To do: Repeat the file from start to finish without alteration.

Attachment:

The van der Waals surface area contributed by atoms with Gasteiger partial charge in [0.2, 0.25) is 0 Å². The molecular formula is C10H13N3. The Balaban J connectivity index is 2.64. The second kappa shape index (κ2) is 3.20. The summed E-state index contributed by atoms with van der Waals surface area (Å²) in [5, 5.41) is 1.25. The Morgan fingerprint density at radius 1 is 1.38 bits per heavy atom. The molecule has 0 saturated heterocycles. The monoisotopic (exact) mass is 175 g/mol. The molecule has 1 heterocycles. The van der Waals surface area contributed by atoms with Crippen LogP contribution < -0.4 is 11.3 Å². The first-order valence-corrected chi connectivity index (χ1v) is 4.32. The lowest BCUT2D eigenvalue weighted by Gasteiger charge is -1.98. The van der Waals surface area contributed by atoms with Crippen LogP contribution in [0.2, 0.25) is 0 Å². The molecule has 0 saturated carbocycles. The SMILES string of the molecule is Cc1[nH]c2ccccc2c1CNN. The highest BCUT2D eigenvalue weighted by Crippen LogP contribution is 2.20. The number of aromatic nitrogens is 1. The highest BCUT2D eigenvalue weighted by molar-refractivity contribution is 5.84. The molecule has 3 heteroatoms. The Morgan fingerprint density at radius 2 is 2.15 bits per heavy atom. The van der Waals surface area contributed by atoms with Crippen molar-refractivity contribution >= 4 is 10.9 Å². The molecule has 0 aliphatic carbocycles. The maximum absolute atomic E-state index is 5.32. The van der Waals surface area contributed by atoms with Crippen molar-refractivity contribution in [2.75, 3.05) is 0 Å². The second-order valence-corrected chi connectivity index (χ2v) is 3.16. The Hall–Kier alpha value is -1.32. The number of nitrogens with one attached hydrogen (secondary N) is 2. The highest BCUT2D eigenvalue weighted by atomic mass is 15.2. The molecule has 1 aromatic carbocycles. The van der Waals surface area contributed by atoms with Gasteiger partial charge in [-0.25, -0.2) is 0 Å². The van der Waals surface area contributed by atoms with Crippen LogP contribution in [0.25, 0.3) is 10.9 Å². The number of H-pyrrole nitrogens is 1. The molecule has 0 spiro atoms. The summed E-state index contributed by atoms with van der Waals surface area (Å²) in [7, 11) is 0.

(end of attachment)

The van der Waals surface area contributed by atoms with Gasteiger partial charge in [0.2, 0.25) is 0 Å². The molecular formula is C10H13N3. The Balaban J connectivity index is 2.64. The second kappa shape index (κ2) is 3.20. The summed E-state index contributed by atoms with van der Waals surface area (Å²) in [5, 5.41) is 1.25. The Morgan fingerprint density at radius 1 is 1.38 bits per heavy atom. The molecule has 0 saturated heterocycles. The monoisotopic (exact) mass is 175 g/mol. The molecule has 1 heterocycles. The van der Waals surface area contributed by atoms with Crippen LogP contribution < -0.4 is 11.3 Å². The first-order valence-corrected chi connectivity index (χ1v) is 4.32. The lowest BCUT2D eigenvalue weighted by Gasteiger charge is -1.98. The van der Waals surface area contributed by atoms with Crippen LogP contribution in [0.2, 0.25) is 0 Å². The molecule has 0 saturated carbocycles. The SMILES string of the molecule is Cc1[nH]c2ccccc2c1CNN. The highest BCUT2D eigenvalue weighted by Crippen LogP contribution is 2.20. The number of aromatic nitrogens is 1. The highest BCUT2D eigenvalue weighted by molar-refractivity contribution is 5.84. The molecule has 3 heteroatoms. The Morgan fingerprint density at radius 2 is 2.15 bits per heavy atom. The van der Waals surface area contributed by atoms with Crippen molar-refractivity contribution >= 4 is 10.9 Å². The molecule has 0 aliphatic carbocycles. The maximum absolute atomic E-state index is 5.32. The van der Waals surface area contributed by atoms with Crippen molar-refractivity contribution in [2.75, 3.05) is 0 Å². The second-order valence-corrected chi connectivity index (χ2v) is 3.16. The Hall–Kier alpha value is -1.32. The number of nitrogens with one attached hydrogen (secondary N) is 2. The highest BCUT2D eigenvalue weighted by atomic mass is 15.2. The molecule has 1 aromatic carbocycles. The van der Waals surface area contributed by atoms with Gasteiger partial charge in [-0.25, -0.2) is 0 Å². The van der Waals surface area contributed by atoms with Crippen LogP contribution in [0.25, 0.3) is 10.9 Å². The number of H-pyrrole nitrogens is 1. The molecule has 0 spiro atoms. The summed E-state index contributed by atoms with van der Waals surface area (Å²) in [7, 11) is 0.